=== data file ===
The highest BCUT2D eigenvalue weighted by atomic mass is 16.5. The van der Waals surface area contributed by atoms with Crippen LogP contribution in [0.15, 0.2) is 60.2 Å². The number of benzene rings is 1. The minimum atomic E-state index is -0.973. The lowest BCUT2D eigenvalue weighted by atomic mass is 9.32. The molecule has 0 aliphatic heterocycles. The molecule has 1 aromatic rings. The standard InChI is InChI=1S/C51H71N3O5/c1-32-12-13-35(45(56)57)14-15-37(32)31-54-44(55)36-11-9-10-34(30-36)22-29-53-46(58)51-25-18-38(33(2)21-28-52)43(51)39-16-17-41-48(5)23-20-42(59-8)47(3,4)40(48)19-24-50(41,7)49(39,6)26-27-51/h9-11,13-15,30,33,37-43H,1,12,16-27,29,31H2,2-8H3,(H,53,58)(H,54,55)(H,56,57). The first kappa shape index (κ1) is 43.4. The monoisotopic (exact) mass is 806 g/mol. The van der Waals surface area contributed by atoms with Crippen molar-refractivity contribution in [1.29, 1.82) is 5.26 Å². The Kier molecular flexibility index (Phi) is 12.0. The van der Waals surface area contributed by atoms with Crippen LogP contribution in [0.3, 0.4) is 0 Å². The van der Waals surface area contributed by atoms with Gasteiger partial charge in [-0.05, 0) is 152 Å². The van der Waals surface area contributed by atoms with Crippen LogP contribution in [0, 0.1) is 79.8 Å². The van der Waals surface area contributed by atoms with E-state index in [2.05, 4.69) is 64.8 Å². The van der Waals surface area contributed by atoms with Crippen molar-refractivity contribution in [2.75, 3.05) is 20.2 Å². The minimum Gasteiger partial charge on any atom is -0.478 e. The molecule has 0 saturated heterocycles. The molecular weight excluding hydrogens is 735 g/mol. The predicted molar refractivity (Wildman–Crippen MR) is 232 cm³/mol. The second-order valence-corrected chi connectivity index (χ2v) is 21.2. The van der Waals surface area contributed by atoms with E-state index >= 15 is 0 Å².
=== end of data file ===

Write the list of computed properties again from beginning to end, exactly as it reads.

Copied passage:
The highest BCUT2D eigenvalue weighted by atomic mass is 16.5. The van der Waals surface area contributed by atoms with Crippen LogP contribution in [0.15, 0.2) is 60.2 Å². The number of benzene rings is 1. The minimum atomic E-state index is -0.973. The lowest BCUT2D eigenvalue weighted by atomic mass is 9.32. The molecule has 0 aliphatic heterocycles. The molecule has 1 aromatic rings. The standard InChI is InChI=1S/C51H71N3O5/c1-32-12-13-35(45(56)57)14-15-37(32)31-54-44(55)36-11-9-10-34(30-36)22-29-53-46(58)51-25-18-38(33(2)21-28-52)43(51)39-16-17-41-48(5)23-20-42(59-8)47(3,4)40(48)19-24-50(41,7)49(39,6)26-27-51/h9-11,13-15,30,33,37-43H,1,12,16-27,29,31H2,2-8H3,(H,53,58)(H,54,55)(H,56,57). The first kappa shape index (κ1) is 43.4. The monoisotopic (exact) mass is 806 g/mol. The van der Waals surface area contributed by atoms with Crippen molar-refractivity contribution in [1.29, 1.82) is 5.26 Å². The Kier molecular flexibility index (Phi) is 12.0. The van der Waals surface area contributed by atoms with Crippen LogP contribution in [0.3, 0.4) is 0 Å². The van der Waals surface area contributed by atoms with Gasteiger partial charge in [-0.05, 0) is 152 Å². The van der Waals surface area contributed by atoms with Crippen LogP contribution in [0, 0.1) is 79.8 Å². The van der Waals surface area contributed by atoms with E-state index in [2.05, 4.69) is 64.8 Å². The van der Waals surface area contributed by atoms with Crippen molar-refractivity contribution in [2.75, 3.05) is 20.2 Å². The minimum Gasteiger partial charge on any atom is -0.478 e. The molecule has 0 saturated heterocycles. The molecular weight excluding hydrogens is 735 g/mol. The predicted molar refractivity (Wildman–Crippen MR) is 232 cm³/mol. The second-order valence-corrected chi connectivity index (χ2v) is 21.2. The van der Waals surface area contributed by atoms with E-state index >= 15 is 0 Å².